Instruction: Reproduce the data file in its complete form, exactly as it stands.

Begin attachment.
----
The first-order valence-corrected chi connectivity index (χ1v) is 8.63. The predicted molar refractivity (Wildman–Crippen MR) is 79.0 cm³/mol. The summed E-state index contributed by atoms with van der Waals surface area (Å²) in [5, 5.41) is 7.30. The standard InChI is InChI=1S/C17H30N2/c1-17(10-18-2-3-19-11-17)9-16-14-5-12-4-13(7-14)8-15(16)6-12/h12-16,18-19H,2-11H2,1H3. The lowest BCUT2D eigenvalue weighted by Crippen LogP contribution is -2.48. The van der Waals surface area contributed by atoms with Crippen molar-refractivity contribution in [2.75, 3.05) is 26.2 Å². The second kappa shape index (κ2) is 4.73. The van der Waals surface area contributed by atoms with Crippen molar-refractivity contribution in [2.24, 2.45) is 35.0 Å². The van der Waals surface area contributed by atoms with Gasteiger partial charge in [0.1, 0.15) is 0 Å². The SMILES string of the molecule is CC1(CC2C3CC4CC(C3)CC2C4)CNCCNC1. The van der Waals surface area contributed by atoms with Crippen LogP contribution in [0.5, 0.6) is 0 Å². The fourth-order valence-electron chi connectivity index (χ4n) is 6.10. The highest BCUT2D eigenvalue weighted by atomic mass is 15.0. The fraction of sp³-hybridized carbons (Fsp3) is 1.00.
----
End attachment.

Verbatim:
The first-order valence-corrected chi connectivity index (χ1v) is 8.63. The predicted molar refractivity (Wildman–Crippen MR) is 79.0 cm³/mol. The summed E-state index contributed by atoms with van der Waals surface area (Å²) in [5, 5.41) is 7.30. The standard InChI is InChI=1S/C17H30N2/c1-17(10-18-2-3-19-11-17)9-16-14-5-12-4-13(7-14)8-15(16)6-12/h12-16,18-19H,2-11H2,1H3. The lowest BCUT2D eigenvalue weighted by Crippen LogP contribution is -2.48. The van der Waals surface area contributed by atoms with Crippen molar-refractivity contribution in [2.75, 3.05) is 26.2 Å². The second kappa shape index (κ2) is 4.73. The van der Waals surface area contributed by atoms with Crippen molar-refractivity contribution in [2.24, 2.45) is 35.0 Å². The van der Waals surface area contributed by atoms with Gasteiger partial charge in [0.1, 0.15) is 0 Å². The SMILES string of the molecule is CC1(CC2C3CC4CC(C3)CC2C4)CNCCNC1. The van der Waals surface area contributed by atoms with Crippen LogP contribution in [0.5, 0.6) is 0 Å². The fourth-order valence-electron chi connectivity index (χ4n) is 6.10. The highest BCUT2D eigenvalue weighted by atomic mass is 15.0. The fraction of sp³-hybridized carbons (Fsp3) is 1.00.